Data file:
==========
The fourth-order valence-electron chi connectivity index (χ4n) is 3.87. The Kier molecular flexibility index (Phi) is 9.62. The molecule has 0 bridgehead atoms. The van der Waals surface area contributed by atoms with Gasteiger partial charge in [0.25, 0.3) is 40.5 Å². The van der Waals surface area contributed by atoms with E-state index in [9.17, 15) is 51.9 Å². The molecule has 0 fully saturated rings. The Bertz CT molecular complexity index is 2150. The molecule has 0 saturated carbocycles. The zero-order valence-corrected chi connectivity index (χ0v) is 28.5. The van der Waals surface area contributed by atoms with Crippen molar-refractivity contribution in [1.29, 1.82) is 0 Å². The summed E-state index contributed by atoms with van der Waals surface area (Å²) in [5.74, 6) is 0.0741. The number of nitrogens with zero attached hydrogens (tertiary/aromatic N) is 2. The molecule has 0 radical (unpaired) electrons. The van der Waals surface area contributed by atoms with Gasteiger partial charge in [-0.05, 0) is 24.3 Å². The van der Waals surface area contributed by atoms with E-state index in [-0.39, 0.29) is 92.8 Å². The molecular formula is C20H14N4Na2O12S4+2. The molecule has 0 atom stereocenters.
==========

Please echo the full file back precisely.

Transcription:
The fourth-order valence-electron chi connectivity index (χ4n) is 3.87. The Kier molecular flexibility index (Phi) is 9.62. The molecule has 0 bridgehead atoms. The van der Waals surface area contributed by atoms with Gasteiger partial charge in [0.25, 0.3) is 40.5 Å². The van der Waals surface area contributed by atoms with E-state index in [9.17, 15) is 51.9 Å². The molecule has 0 fully saturated rings. The Bertz CT molecular complexity index is 2150. The molecule has 0 saturated carbocycles. The zero-order valence-corrected chi connectivity index (χ0v) is 28.5. The van der Waals surface area contributed by atoms with Crippen molar-refractivity contribution in [1.29, 1.82) is 0 Å². The summed E-state index contributed by atoms with van der Waals surface area (Å²) in [5.74, 6) is 0.0741. The number of nitrogens with zero attached hydrogens (tertiary/aromatic N) is 2. The molecule has 0 radical (unpaired) electrons. The van der Waals surface area contributed by atoms with Gasteiger partial charge in [-0.05, 0) is 24.3 Å². The van der Waals surface area contributed by atoms with E-state index in [-0.39, 0.29) is 92.8 Å². The molecular formula is C20H14N4Na2O12S4+2. The molecule has 0 atom stereocenters.